Expanding the Trans Mountain Pipeline will also have deep ramifications on global emissions as it encourages Canadians to keep burning fossil fuels. And, as we continue to extract, the oil will only become more difficult to access. Essentially, we will have to spend more energy to extract a worse product. This means more greenhouse gas emissions, increased temperatures, and bigger problems to solve down the road.
What is most confusing about the situation is how backward it all seems. There are clear environmental and social repercussions and little to gain from so much harm. The oil is no longer of good quality and will only become harder to access in the future. As well, the supply we have, while substantial, is sure to run out in under half a century. What is worse, the government’s investment in the project will not generate massive returns. Recent studies have demonstrated that final returns for fossil fuels are much lower than initial estimates and on a continuous decline. Canadians are throwing good money after bad to support a dying industry.
Where do we go from here?
Support for the Trans Mountain Pipeline Expansion has been an embarrassingly poor decision by the government. It endangers species and communities, is sure to increase greenhouse gas emissions, and is a short-term investment that will provide Canadians with little in return. While we may be tempted to question the reasoning, it is most important now to focus on what we can do to stop the project’s progression.
Unfortunately, it seems as though appealing to courts is no longer possible. Despite this, our fight is not over. Several non-profits and advocacy groups are running initiatives to fight this cause that you can get involved in. They require little of your time and money.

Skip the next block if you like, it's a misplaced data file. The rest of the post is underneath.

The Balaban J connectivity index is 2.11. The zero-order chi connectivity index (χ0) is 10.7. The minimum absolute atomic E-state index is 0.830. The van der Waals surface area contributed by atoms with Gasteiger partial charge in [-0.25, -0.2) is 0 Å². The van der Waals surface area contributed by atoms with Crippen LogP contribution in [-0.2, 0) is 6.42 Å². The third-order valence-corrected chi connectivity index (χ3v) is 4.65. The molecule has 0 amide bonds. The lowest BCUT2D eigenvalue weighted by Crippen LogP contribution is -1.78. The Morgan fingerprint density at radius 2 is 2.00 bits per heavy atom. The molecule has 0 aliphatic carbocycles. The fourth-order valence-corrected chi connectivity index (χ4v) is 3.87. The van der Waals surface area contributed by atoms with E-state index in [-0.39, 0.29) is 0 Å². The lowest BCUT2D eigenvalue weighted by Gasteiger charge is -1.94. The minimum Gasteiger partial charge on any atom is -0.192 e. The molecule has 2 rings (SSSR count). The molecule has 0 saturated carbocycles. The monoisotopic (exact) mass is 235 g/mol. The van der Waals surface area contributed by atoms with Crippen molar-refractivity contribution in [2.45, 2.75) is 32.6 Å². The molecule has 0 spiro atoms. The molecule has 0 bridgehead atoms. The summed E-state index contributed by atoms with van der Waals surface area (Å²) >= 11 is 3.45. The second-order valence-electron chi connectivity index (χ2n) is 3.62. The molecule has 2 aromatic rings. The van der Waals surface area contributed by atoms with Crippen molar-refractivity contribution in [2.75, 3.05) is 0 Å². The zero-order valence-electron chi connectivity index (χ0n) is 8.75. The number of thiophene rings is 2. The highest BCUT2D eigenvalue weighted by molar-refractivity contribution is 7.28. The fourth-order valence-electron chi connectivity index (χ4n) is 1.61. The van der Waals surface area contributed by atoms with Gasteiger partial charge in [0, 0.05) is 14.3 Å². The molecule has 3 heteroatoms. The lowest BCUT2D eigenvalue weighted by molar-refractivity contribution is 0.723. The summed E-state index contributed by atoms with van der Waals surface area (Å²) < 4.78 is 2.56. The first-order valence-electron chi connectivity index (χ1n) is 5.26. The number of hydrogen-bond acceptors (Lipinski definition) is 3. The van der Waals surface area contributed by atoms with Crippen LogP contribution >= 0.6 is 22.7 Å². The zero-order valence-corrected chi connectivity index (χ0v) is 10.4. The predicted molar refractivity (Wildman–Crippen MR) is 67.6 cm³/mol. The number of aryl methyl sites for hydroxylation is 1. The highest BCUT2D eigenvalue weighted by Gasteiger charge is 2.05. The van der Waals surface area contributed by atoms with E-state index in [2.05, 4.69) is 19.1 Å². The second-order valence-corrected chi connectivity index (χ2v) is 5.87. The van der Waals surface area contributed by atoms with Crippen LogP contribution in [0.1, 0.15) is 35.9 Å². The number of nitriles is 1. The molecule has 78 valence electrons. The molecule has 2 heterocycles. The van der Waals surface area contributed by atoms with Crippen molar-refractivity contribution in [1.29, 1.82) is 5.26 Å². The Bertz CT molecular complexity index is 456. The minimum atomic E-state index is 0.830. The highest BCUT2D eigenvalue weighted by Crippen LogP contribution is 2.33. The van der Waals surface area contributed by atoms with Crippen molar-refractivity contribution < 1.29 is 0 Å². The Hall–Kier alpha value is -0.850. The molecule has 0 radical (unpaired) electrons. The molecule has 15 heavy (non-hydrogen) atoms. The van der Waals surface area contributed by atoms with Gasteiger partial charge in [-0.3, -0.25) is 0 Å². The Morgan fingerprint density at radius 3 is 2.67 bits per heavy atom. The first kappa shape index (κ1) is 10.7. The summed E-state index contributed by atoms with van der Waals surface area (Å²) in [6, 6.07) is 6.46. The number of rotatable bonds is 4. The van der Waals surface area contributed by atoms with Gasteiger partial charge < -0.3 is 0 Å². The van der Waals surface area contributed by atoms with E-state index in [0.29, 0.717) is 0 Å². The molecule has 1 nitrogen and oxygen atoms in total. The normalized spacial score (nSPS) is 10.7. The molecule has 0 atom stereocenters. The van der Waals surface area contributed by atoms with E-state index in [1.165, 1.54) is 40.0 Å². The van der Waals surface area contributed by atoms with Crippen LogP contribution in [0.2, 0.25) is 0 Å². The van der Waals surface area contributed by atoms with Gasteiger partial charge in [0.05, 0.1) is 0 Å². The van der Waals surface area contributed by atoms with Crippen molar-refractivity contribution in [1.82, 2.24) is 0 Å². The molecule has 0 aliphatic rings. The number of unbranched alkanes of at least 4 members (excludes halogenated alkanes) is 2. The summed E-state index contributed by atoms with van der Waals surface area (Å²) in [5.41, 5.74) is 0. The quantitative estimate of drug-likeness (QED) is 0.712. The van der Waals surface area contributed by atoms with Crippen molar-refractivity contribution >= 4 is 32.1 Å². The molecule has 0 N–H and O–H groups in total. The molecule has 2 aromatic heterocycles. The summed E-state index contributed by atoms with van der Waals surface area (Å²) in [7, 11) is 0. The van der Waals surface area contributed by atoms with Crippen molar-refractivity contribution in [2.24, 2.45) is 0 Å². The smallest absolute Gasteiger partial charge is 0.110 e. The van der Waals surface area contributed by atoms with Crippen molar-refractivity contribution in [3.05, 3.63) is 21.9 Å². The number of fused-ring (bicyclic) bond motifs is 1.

How you can stop the expansion project:
Urge insurance companies such as Liberty Mutual, Zurich Insurance, and Chubb to drop Trans Mountain (this, in particular, has gained a lot of traction
Call the new Finance Minister to stop funding the project
Call your MP to drop their support
Write to Premiere Horgan to cancel TMX’s building permit
You can also donate to these non-profits to help them stop the Expansion Project
Wilderness Committee: based in B.C. but working across Canada to fight climate change by protecting wildlife and natural resource.
Stand.Earth: non-profit that challenges governments and corporations to do better with regards to their environmental policy and treat our land with respect.
Living Oceans: The Trans Mountain Expansion will have deep impacts on Canada’s coastal and marine life. They support and protect Canada’s ocean by advocating for evidenced-based policy and ocean management practices.
What is most important in these times is that we find our voices. Tell your friends, family, and neighbours about the Expansion project and why you think it should be stopped. Use your social media to inform individuals and make sure you are always citing credible sources. Be respectful with your words but firm in your beliefs and don’t let this problem go unresolved!
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CER-REC. (n.d.). Trans Mountain Interactive Conditions Tool. Retrieved July 6, 2020 from: https://www.cer-rec.gc.ca/pplctnflng/mjrpp/trnsmntnxpnsn/cndtnstl-eng.html
Cooey-Hurtado, L., Tan, D., Kobayashi, B. (2019). Rhetoric deployed in the communication between the National Energy Board and Aboriginal communities in the case of the Trans Mountain pipeline. Young Scholars Writing, 16. https://youngscholarsinwriting.org/index.php/ysiw/article/view/274
Dale, D. (2020). Benchmarking fiscal benefit distributions through Impact Benefit Agreements: A case study of the Trans Mountain Expansion Project. Partial Fulfillment of the Requirements for the Degree of Master of Resource Management. http://summit.sfu.ca/item/20411
Datta R. & Hurlbert, M. A. (2020). Pipeline spills and indigenous energy justice. Sustainability, 12(2): 47. https://doi.org/10.3390/su12010047
Kraushaar-Friesen, N.E. (2019). Examining the hegemony of fossil fuels in Trudeau government’s discourse on the Trans Mountain Pipeline expansion project. Master’s Thesis: Human Ecology. http://lup.lub.lu.se/student-papers/record/8996094
Thompson, M., Alderman, S. L., Wilson, K., Dalgarno, S., Thorley, J. L., Gavin, S., Dersch, A., Boyer, L. (2020). Trans Mountain expansion project and oil spills: Power analysis on Pacific salmon data. Management and Solutions in Environmental Science. https://www.researchgate.net/profile/Joseph_Thorley/publication/342184077_Trans_Mountain_Expansion_Project_and_Oil_Spills_Power_Analysis_on_Pacific_Salmon_Data/links/5ee7f1efa6fdcc73be7d61a3/Trans-Mountain-Expansion-Project-and-Oil-Spills-Power-Analysis-on-Pacific-Salmon-Data.pdf
Trans Mountain. (n.d.). Retrieved July 6, 2020 from: https://www.transmountain.com/